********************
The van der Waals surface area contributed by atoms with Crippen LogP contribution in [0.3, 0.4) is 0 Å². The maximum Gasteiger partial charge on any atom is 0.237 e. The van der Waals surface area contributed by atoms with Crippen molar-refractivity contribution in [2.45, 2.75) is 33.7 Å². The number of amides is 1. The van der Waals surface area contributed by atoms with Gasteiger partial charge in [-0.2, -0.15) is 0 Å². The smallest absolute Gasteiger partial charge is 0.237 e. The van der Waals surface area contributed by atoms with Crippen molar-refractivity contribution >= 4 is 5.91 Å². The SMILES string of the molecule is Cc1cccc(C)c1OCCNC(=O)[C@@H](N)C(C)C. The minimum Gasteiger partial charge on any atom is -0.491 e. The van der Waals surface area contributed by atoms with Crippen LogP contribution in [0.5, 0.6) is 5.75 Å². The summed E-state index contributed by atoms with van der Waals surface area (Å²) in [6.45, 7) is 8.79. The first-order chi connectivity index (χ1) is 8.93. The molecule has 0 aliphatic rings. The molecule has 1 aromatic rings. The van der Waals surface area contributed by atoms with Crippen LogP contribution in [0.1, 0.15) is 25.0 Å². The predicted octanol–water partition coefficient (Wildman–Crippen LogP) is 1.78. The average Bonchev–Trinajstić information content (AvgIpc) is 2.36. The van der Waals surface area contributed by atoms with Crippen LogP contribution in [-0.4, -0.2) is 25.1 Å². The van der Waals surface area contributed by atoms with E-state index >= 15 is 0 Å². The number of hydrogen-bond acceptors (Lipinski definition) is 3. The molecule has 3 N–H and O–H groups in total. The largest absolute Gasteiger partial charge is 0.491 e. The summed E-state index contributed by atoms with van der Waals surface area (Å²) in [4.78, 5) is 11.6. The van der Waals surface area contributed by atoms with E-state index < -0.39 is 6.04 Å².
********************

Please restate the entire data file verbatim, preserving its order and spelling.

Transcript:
The van der Waals surface area contributed by atoms with Crippen LogP contribution in [0.3, 0.4) is 0 Å². The maximum Gasteiger partial charge on any atom is 0.237 e. The van der Waals surface area contributed by atoms with Crippen molar-refractivity contribution in [2.45, 2.75) is 33.7 Å². The number of amides is 1. The van der Waals surface area contributed by atoms with Gasteiger partial charge in [-0.2, -0.15) is 0 Å². The smallest absolute Gasteiger partial charge is 0.237 e. The van der Waals surface area contributed by atoms with Crippen molar-refractivity contribution >= 4 is 5.91 Å². The SMILES string of the molecule is Cc1cccc(C)c1OCCNC(=O)[C@@H](N)C(C)C. The minimum Gasteiger partial charge on any atom is -0.491 e. The van der Waals surface area contributed by atoms with Crippen LogP contribution in [0.5, 0.6) is 5.75 Å². The summed E-state index contributed by atoms with van der Waals surface area (Å²) in [6.45, 7) is 8.79. The first-order chi connectivity index (χ1) is 8.93. The molecule has 0 aliphatic rings. The molecule has 1 aromatic rings. The van der Waals surface area contributed by atoms with Crippen LogP contribution in [0.1, 0.15) is 25.0 Å². The predicted octanol–water partition coefficient (Wildman–Crippen LogP) is 1.78. The average Bonchev–Trinajstić information content (AvgIpc) is 2.36. The van der Waals surface area contributed by atoms with Crippen LogP contribution in [-0.4, -0.2) is 25.1 Å². The van der Waals surface area contributed by atoms with E-state index >= 15 is 0 Å². The number of hydrogen-bond acceptors (Lipinski definition) is 3. The molecule has 3 N–H and O–H groups in total. The largest absolute Gasteiger partial charge is 0.491 e. The summed E-state index contributed by atoms with van der Waals surface area (Å²) in [4.78, 5) is 11.6. The van der Waals surface area contributed by atoms with E-state index < -0.39 is 6.04 Å².